1. CORONATION: In the Scriptures, the shofar is sounded at the coronation of a king. The blast of the shofar announces the newly crowned King and proclaims his ascent to sovereignty. We see this well illustrated in the coronation contest for David's throne (1 Kings 1:39). Psalm 47:5 and 98:6 also illustrate the shofar blast as a coronation acclamation. Thus the shofar blast of Rosh haShannah might be construed to be a proclamation of coronation, specifically, the coronation of the King of the Universe. According to ancient Jewish tradition, the first day of the seventh month is the yearly anniversary of God's completion of creation. As such, it is also the New Year's Day of the Biblical Calendar. This New Year's Day aspect is reflected in the festival's common Hebrew name: Rosh haShannah. Rosh haShannah, as previously mentioned, means, "Head of the Year." The first day of the seventh month then marks and remembers the anniversary of the completion of creation as well as the day that God became King over that new creation. Therefore, sound of the shofar on Rosh haShannah is a remembrance of the coronation of the King of the Universe, and it symbolizes our acceptance of God as King.
2. REPENTANCE: Rosh haShannah marks the beginning of a ten day countdown to the Yom Kippur (The Day of Atonement). Because the Yom Kippur is judgment day, the shofar is sounded as a reminder that judgment is very near and the time for repentance is short.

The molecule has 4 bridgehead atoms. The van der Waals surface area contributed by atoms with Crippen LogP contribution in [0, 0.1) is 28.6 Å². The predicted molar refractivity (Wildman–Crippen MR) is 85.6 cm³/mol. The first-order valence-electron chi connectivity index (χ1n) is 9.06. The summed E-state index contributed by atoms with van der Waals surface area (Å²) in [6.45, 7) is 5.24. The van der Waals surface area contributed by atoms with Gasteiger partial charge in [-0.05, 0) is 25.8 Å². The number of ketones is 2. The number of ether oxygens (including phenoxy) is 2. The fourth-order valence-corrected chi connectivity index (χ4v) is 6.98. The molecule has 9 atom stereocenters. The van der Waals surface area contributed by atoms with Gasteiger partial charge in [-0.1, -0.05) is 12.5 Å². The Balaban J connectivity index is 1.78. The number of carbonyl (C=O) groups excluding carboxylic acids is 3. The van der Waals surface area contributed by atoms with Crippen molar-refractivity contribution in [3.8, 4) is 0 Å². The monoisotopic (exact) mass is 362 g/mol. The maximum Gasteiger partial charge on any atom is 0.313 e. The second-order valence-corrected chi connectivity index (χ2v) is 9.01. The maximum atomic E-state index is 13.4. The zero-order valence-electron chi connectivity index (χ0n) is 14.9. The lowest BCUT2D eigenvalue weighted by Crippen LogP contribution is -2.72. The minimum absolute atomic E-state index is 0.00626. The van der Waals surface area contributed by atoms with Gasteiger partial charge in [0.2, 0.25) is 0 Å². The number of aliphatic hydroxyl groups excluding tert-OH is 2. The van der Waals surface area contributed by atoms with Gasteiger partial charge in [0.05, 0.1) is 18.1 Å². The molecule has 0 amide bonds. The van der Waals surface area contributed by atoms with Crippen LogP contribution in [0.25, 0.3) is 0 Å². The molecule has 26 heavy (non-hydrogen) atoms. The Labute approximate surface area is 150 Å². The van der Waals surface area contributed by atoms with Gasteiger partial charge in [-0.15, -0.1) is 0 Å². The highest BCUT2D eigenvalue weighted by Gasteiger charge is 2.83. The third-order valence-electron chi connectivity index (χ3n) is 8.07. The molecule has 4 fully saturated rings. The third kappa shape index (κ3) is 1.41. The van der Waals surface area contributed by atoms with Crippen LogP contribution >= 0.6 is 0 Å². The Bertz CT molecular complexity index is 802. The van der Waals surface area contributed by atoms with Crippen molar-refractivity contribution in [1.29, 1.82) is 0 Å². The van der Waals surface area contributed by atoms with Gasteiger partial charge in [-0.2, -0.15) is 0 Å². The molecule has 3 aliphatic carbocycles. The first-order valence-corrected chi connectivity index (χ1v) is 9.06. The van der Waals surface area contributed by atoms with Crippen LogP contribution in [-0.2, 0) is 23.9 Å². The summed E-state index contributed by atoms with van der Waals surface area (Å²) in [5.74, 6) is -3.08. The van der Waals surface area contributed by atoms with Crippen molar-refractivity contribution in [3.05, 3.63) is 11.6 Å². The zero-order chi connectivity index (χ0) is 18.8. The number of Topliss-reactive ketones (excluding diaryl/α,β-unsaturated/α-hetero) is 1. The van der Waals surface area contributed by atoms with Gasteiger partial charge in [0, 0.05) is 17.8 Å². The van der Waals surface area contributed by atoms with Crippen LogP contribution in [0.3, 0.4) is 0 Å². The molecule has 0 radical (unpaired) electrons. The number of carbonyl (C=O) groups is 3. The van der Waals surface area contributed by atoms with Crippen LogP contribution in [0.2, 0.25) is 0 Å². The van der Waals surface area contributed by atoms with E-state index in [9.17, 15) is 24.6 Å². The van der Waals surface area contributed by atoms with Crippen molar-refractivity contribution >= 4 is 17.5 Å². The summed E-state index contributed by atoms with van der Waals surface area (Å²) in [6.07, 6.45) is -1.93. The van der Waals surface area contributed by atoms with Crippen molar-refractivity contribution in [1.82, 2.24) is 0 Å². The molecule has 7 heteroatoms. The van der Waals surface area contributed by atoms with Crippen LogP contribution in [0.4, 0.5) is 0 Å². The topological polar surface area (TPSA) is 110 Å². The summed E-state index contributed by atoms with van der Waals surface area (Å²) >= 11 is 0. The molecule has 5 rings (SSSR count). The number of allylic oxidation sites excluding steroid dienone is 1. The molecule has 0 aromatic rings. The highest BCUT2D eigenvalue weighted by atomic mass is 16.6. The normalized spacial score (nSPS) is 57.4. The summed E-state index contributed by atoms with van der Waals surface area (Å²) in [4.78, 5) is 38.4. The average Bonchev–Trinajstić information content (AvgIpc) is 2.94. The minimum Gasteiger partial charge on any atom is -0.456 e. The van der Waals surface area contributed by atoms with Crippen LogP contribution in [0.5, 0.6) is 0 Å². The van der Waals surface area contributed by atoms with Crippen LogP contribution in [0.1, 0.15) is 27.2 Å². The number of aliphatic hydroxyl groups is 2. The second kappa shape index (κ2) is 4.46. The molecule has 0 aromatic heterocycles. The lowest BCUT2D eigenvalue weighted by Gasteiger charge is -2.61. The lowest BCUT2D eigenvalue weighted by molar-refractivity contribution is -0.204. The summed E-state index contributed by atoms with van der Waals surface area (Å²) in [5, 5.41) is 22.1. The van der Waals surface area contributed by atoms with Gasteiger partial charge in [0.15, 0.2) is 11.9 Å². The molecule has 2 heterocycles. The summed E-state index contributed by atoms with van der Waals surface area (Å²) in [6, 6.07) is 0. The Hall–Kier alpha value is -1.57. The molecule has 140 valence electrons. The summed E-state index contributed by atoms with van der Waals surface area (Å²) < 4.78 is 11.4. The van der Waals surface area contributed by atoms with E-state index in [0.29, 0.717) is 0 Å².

In Temple times, the priesthood sounded three trumpet blasts every morning to announce the opening of the Temple gates (Edersheim, 1992). So too, it is believed, that the first shofar blasts of the Feast of Trumpets announce the opening of the gates of Heaven. This is traditional Rosh haShannah image is fully employed in Revelation 4:1 when the Apostle looks and sees a door standing open in heaven and then hears a voice like a shofar say, "Come up here . . ."
In this tradition, the gates of Heaven are opened to receive our prayers of repentance and remain open until the conclusion of the Day of Atonement. The Day of Atonement service is concluded with one long shofar blast which announces that the gates of heaven have closed and judgment is complete. Therefore, the sound of the shofar on Rosh haShannah is a remembrance of the need to repent before judgment is made.
3. SINAI: When God descended onto Mount Sinai in Exodus 19, a heavenly shofar sounded loud and long. The sound of the shofar at Sinai was one of the miraculous signs that accompanied the giving of the Torah and the invitation to covenant. Therefore, the sound of the shofar on Rosh haShannah is a remembrance of the day at Mount Sinai when Israel accepted her covenant with God: the Torah.